Evangelical theological education in Central Asia is at a critical stage because of weak ties with local churches, the severe shortage of students, the increase of government pressure, and the oversupply of various training courses which affects the quality of teaching. Several graduates considered the sheer number of theological institutions detrimental to the quality of ministry training. The supply of training opportunities has outgrown the demand. Church leaders often have chosen schools for their ministerial candidates based on free tuition. This has created a problem through negative competition: institutions with higher admission standards have been losing applicants because many Western-funded programs charge no fees. It would appear that to avoid extinction, major changes must be undertaken. Fortunately, theological colleges in Central Asia should be able to adapt more easily than their Western counterparts since these institutions are very young, are small in size, and are not yet burdened by traditionalism. They are, in fact, willing to change and are actively looking for ways forward.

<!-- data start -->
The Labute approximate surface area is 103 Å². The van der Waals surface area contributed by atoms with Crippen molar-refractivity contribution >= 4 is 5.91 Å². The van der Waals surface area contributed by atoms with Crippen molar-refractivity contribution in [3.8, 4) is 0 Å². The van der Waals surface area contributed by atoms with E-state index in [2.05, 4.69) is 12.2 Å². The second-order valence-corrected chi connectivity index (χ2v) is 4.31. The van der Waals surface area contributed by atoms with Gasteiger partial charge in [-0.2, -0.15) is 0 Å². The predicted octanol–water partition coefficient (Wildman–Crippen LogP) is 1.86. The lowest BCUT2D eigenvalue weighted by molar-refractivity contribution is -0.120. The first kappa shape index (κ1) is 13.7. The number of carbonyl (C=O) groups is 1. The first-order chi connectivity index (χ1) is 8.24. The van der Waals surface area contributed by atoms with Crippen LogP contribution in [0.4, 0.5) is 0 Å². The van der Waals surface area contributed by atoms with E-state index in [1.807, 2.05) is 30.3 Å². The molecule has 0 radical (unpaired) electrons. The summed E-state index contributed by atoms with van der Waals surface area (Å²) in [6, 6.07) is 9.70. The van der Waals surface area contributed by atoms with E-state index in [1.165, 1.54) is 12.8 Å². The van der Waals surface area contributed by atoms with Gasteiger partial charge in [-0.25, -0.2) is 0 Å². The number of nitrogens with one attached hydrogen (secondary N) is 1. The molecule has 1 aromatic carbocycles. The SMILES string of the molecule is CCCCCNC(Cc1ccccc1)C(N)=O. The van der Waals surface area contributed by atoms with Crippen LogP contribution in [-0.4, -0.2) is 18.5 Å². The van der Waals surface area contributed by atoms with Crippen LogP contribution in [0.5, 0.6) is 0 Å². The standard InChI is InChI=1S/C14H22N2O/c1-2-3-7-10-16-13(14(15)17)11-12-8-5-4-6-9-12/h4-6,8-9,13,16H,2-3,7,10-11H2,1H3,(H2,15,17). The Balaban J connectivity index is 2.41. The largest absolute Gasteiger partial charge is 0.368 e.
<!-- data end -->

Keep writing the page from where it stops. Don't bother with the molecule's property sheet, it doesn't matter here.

The schools may consider several options. They may attempt to tap a new market, targeting the desire of younger Christians for a good general higher education, similar to the education provided by Christian liberal arts colleges in the United States. Some elements of this vision were being considered by two of the colleges studied. However, this approach might also create significant tensions with the expectations of all major stakeholders, including local churches, denominational leaders, Western financial sponsors, and even the staff of the colleges.

Another option might be to move in the direction of more generic professional training, for example, to offer degrees in leadership development that could be used both in ministry and in the business world. Alongside courses in biblical knowledge and ministry skills, courses could be offered in counseling, social psychology, leadership, management, organizational development, strategic planning, time management, financial planning, starting a business, and possibly even some vocational programs such as heating systems and welding.